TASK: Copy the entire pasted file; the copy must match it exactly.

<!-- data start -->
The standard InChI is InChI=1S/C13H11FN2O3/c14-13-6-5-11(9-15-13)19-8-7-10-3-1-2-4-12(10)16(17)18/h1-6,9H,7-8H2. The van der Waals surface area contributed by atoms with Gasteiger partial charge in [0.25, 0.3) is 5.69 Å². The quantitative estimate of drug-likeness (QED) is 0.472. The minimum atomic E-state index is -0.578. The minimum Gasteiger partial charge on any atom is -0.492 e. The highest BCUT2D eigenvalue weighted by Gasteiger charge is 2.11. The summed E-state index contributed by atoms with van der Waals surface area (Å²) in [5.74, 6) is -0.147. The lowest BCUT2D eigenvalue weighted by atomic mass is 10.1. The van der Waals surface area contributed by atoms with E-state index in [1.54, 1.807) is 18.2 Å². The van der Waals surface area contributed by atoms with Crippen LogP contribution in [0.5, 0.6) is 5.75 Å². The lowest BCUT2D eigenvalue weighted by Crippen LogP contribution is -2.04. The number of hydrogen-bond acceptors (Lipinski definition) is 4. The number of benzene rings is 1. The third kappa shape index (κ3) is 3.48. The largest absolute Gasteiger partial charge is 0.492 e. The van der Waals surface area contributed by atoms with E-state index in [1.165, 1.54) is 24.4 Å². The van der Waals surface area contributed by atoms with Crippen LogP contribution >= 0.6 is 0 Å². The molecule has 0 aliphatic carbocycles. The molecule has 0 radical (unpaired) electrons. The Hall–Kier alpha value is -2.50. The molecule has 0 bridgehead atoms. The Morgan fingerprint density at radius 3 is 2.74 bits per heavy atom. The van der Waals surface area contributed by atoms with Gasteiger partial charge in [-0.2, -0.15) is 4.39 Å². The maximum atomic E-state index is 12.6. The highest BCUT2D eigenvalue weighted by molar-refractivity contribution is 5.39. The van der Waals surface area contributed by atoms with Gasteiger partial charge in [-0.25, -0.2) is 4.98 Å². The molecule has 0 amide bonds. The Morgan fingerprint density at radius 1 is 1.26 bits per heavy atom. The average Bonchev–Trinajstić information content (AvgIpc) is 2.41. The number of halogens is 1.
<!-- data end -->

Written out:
The standard InChI is InChI=1S/C13H11FN2O3/c14-13-6-5-11(9-15-13)19-8-7-10-3-1-2-4-12(10)16(17)18/h1-6,9H,7-8H2. The van der Waals surface area contributed by atoms with Gasteiger partial charge in [0.25, 0.3) is 5.69 Å². The quantitative estimate of drug-likeness (QED) is 0.472. The minimum atomic E-state index is -0.578. The minimum Gasteiger partial charge on any atom is -0.492 e. The highest BCUT2D eigenvalue weighted by Gasteiger charge is 2.11. The summed E-state index contributed by atoms with van der Waals surface area (Å²) in [5.74, 6) is -0.147. The lowest BCUT2D eigenvalue weighted by atomic mass is 10.1. The van der Waals surface area contributed by atoms with E-state index in [1.54, 1.807) is 18.2 Å². The van der Waals surface area contributed by atoms with Crippen LogP contribution in [0.5, 0.6) is 5.75 Å². The lowest BCUT2D eigenvalue weighted by Crippen LogP contribution is -2.04. The number of hydrogen-bond acceptors (Lipinski definition) is 4. The number of benzene rings is 1. The third kappa shape index (κ3) is 3.48. The largest absolute Gasteiger partial charge is 0.492 e. The van der Waals surface area contributed by atoms with E-state index in [1.165, 1.54) is 24.4 Å². The van der Waals surface area contributed by atoms with Crippen LogP contribution >= 0.6 is 0 Å². The molecule has 0 aliphatic carbocycles. The molecule has 0 radical (unpaired) electrons. The Hall–Kier alpha value is -2.50. The molecule has 0 bridgehead atoms. The Morgan fingerprint density at radius 3 is 2.74 bits per heavy atom. The van der Waals surface area contributed by atoms with Gasteiger partial charge in [-0.2, -0.15) is 4.39 Å². The maximum atomic E-state index is 12.6. The highest BCUT2D eigenvalue weighted by molar-refractivity contribution is 5.39. The van der Waals surface area contributed by atoms with Gasteiger partial charge in [-0.25, -0.2) is 4.98 Å². The molecule has 0 amide bonds. The Morgan fingerprint density at radius 1 is 1.26 bits per heavy atom. The average Bonchev–Trinajstić information content (AvgIpc) is 2.41. The number of halogens is 1.